With reference to the Girls by Mrinal Pande, examine thoughts on the issues raised by the story.

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Ashley Kannan | Middle School Teacher | (Level 3) Distinguished Educator

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Pande's work speaks to the condition of being a woman in India.  The unnamed narrator, being treated in a secondary or even tertiary manner, and experiencing marginalization in both social and personal contexts are what Pande sees as the defining elements of being a  woman in modern India.  Pande's work is one that suggests being a woman in modern Indian society is to be seen as a second class citizen.  The prevalent issue raised in the work is the exploration of this condition of gender relations in Indian society.  

There is little doubt that such a message is relevant in today's India.  Pande's story in which girls and women are treated as second class citizens is reflective of a culture in which gender bias and discrimination are institutionalized. When officials of the United Nations recently spoke about how violence against women is the most pervasive example of gender- based discrimination, they speak of what happens in India.  Pande's work speaks to how the discrimination and social marginalization of girls in India sets the stage for expressions of violence and savage treatment of women on many levels.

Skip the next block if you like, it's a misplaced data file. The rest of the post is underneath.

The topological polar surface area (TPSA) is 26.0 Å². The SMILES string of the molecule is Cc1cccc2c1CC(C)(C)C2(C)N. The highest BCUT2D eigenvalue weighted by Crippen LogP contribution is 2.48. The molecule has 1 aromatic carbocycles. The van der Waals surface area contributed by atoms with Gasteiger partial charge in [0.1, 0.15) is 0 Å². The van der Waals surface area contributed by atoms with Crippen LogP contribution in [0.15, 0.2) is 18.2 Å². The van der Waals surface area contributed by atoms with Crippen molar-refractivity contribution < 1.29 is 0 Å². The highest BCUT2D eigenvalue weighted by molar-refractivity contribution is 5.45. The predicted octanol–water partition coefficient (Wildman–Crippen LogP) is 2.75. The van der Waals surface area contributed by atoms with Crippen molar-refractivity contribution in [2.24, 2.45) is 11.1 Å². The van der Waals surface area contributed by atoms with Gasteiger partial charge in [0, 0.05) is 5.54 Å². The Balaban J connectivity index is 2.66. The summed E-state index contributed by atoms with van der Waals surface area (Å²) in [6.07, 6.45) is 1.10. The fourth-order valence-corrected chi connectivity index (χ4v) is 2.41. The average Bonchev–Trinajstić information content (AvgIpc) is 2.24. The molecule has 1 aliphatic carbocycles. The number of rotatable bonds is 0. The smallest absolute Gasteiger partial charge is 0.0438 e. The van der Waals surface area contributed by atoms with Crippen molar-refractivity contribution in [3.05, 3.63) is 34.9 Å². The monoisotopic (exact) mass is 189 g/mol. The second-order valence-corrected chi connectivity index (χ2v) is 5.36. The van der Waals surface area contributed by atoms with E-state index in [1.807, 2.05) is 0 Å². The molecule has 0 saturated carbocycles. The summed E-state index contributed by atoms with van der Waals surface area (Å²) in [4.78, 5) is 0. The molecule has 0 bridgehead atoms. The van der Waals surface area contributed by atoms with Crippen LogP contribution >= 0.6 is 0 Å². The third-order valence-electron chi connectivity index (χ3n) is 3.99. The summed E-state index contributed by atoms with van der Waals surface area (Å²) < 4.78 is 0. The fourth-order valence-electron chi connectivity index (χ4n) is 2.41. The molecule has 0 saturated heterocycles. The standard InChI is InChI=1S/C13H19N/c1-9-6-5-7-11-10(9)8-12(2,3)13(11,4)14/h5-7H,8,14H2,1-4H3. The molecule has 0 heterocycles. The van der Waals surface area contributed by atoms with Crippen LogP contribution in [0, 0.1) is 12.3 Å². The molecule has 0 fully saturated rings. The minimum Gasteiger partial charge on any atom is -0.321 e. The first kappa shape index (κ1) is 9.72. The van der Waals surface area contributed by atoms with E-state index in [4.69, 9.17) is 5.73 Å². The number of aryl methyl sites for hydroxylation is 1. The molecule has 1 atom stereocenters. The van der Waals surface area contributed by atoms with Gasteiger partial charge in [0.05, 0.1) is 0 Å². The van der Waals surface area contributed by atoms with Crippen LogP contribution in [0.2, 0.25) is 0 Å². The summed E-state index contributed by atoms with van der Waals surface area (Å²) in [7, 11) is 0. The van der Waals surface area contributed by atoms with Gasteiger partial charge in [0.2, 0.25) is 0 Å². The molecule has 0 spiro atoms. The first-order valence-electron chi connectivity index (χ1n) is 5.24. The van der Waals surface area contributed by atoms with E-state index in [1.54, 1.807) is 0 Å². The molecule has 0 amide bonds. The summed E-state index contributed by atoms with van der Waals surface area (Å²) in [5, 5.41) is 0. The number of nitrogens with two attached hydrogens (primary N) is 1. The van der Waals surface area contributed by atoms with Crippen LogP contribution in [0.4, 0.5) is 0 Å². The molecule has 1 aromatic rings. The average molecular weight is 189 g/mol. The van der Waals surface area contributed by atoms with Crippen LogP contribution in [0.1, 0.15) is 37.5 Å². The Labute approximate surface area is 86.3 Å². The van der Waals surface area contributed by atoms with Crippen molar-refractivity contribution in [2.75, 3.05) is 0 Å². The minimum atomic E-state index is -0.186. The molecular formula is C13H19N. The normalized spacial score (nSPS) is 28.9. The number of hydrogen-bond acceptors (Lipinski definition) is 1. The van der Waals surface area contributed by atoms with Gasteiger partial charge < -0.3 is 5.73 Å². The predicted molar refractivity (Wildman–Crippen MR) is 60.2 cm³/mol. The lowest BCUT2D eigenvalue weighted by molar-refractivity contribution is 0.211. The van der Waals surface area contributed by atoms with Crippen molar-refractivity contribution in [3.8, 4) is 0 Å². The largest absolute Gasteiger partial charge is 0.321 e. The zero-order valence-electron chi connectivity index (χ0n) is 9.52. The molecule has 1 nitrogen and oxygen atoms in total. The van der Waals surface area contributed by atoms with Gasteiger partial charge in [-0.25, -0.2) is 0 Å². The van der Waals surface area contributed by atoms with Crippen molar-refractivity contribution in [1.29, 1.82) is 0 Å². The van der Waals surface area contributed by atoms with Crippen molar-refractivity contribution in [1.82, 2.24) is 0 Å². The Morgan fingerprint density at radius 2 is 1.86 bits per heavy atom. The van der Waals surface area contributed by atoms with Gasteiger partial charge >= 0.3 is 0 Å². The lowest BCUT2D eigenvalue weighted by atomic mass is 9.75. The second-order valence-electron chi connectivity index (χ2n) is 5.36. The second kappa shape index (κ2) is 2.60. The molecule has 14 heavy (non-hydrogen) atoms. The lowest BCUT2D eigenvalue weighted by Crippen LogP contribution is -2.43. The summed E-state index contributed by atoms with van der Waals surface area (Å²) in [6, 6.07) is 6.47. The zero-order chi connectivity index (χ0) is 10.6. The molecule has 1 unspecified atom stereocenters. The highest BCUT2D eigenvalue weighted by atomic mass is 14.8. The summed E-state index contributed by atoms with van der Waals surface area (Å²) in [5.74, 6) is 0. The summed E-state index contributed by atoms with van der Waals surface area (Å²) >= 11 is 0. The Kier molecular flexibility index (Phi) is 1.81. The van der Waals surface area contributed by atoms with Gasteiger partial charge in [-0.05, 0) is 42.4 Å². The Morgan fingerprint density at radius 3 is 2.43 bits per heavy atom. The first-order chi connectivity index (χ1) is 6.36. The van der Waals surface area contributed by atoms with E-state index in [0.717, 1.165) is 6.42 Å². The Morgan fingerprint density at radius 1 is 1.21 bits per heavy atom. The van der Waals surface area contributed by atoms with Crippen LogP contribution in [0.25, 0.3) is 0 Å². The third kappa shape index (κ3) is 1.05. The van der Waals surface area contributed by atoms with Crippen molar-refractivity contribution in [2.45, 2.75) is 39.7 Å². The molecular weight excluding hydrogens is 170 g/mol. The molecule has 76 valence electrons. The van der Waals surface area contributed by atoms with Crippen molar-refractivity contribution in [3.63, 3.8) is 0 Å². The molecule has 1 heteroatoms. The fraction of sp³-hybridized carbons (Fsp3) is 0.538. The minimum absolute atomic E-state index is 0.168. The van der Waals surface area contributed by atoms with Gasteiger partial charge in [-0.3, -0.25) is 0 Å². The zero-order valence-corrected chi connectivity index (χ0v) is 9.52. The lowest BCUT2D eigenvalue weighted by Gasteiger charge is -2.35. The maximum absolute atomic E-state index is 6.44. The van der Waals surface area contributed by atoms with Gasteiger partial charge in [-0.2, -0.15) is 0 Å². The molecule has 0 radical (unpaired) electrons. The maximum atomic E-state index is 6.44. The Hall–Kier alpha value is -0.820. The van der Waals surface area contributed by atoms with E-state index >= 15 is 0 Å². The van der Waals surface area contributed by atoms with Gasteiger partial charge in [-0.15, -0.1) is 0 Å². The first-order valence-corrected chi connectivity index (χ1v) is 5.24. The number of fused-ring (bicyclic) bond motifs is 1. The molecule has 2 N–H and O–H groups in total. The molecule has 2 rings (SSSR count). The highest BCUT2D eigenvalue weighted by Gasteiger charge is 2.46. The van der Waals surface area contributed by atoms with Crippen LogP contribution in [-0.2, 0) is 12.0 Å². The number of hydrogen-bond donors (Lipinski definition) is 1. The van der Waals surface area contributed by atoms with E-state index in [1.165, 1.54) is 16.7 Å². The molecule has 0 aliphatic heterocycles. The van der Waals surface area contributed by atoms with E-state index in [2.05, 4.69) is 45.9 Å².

The issue of violence against women in India has received much in way of public scrutiny and attention, most notably seen in the Delhi gang rape case.  A social setting in which sexual violence and physical assaults of women are ongoing and pervasive across the nation is rooted in the gender inequality that Pande's work illuminates.  Council of Foreign Relations' Senior Fellow Isobel Coleman articulates this condition:  "In India, girls are valued less than boys,and this results in many inequalities in society."   Pande's unnamed narrator, a girl who does not even have a name, is a  representative voice of this inequality.  The social stigma that many Indian girls endure helps to lay the groundwork that enables so much of the violence and discrimination that they must face.  Coleman suggests that the political and lack of social safeguarding against such action is a reflection of a cultural perspective, the very same cultural understanding to which Pande's work speaks:  "Culturally, there's not enough exposure and conviction against those who are perpetrating acts of violence against women... [there is] a culture of complicity around violence against women."  The exploration of this "culture" is the central focus of Pande's work.

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